We were all going in the same direction.

The sense #1 is formulated basically on the model of Webster 1913.

My estimate of redundancy is based not only on the wording of definitions but also on the example sentences. --Dan Polansky 13:55, 15 November 2010 (UTC)

Sense 2 ("same hair") is redundant. The difference between 1 and 3 seems to be whether the word is applied to two things or only one (rainy and sunny in the same day — the same as what?). Equinox 14:25, 15 November 2010 (UTC)
I don't think that the sense 2 is redundant; it is the sense 3 that I think redundant. I can go to the same (selfsame) school as you do, or work on the same wiki project, but I cannot have the selfsame hair. The hair is only qualitatively same but not numerically; each atom of my hair is absent in your hair, no matter how similar our hair can be. When I get a haircut, you can keep your long hair. My hair and your hair are two distinct objects. --Dan Polansky 15:59, 15 November 2010 (UTC)
Right, but what Equinox said about senses 1 and 3 seems correct. The question IMO then is whether that means that we should list them as separate senses. Certainly the list of words that can be substituted for same differs between sense 1 and sense 3: "the person who phoned", "the age my grandfather had been", but not "cloudy and sunny in the day" nor "going in the direction". That said, I still don't know. Anyone with ideas? (See also [[talk:coprime]], but this case seems to me to be more two-sense-worthy than that.)​—msh210 (talk) 16:13, 15 November 2010 (UTC)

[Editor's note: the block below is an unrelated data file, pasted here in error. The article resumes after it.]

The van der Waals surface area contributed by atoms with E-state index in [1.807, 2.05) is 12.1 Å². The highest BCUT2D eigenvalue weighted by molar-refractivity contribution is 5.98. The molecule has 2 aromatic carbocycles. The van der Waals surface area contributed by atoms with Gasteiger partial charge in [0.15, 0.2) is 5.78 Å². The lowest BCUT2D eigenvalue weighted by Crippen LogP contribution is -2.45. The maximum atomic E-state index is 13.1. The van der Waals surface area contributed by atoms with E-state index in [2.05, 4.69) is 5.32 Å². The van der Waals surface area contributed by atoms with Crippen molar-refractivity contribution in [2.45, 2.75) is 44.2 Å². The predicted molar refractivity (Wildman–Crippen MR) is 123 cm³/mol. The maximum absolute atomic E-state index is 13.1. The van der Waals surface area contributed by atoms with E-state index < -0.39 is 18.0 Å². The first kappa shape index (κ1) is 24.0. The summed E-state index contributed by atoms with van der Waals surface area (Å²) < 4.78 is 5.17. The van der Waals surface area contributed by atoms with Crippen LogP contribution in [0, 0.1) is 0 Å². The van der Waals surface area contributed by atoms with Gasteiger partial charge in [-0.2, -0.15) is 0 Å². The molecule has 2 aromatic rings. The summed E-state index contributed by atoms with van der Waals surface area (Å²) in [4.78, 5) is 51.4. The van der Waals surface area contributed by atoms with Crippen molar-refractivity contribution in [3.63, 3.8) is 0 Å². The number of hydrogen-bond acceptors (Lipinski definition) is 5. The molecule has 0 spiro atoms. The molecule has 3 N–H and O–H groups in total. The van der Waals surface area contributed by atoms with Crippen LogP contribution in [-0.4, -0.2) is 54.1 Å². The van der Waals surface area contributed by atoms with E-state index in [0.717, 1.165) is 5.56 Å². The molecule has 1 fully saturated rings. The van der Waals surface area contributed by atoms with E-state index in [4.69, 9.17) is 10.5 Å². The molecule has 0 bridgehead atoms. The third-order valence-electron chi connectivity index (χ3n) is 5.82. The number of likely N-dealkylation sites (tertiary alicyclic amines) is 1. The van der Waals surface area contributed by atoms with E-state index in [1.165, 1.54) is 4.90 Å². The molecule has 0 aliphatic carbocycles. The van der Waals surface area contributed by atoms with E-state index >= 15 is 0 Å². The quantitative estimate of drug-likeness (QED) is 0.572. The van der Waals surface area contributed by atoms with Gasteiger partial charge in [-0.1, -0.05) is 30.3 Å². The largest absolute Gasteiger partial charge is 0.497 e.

An example sentence that would better fit the formulation of the sense 3 would be this: The person who wrote On Denoting is the same person as the one who wrote The Problems of Philosophy. Here were have two specifications or definite descriptions that identify the same person. Nonetheless, I think this example sentence fits well to the sense 1. --Dan Polansky 16:05, 15 November 2010 (UTC)
So perhaps if sense 3 is kept it should be reworded? The Russell sentence seems to apply to sense 1, as Dan notes. Sense 3 can be something like "one"  :-) .​—msh210 (talk) 16:17, 15 November 2010 (UTC)
(after edit conflict) I see what you mean, in the reply you gave above your immediately preceding reply. We could have more senses that are only one sense semantically, if the senses differ significantly in the grammar of their use. This would mean that the third and fourth example sentences (Identical twins, Peter and Anna) that I have added to sense 1 would be moved to sense 3. And you're right: the term "one" replaces nicely "the same" in We were all going in the same direction, although it works not so great for the Peter and Anna sentence. I am not sure having distinct sense lines is the best option, but it is at least a plausible one. --Dan Polansky 16:54, 15 November 2010 (UTC)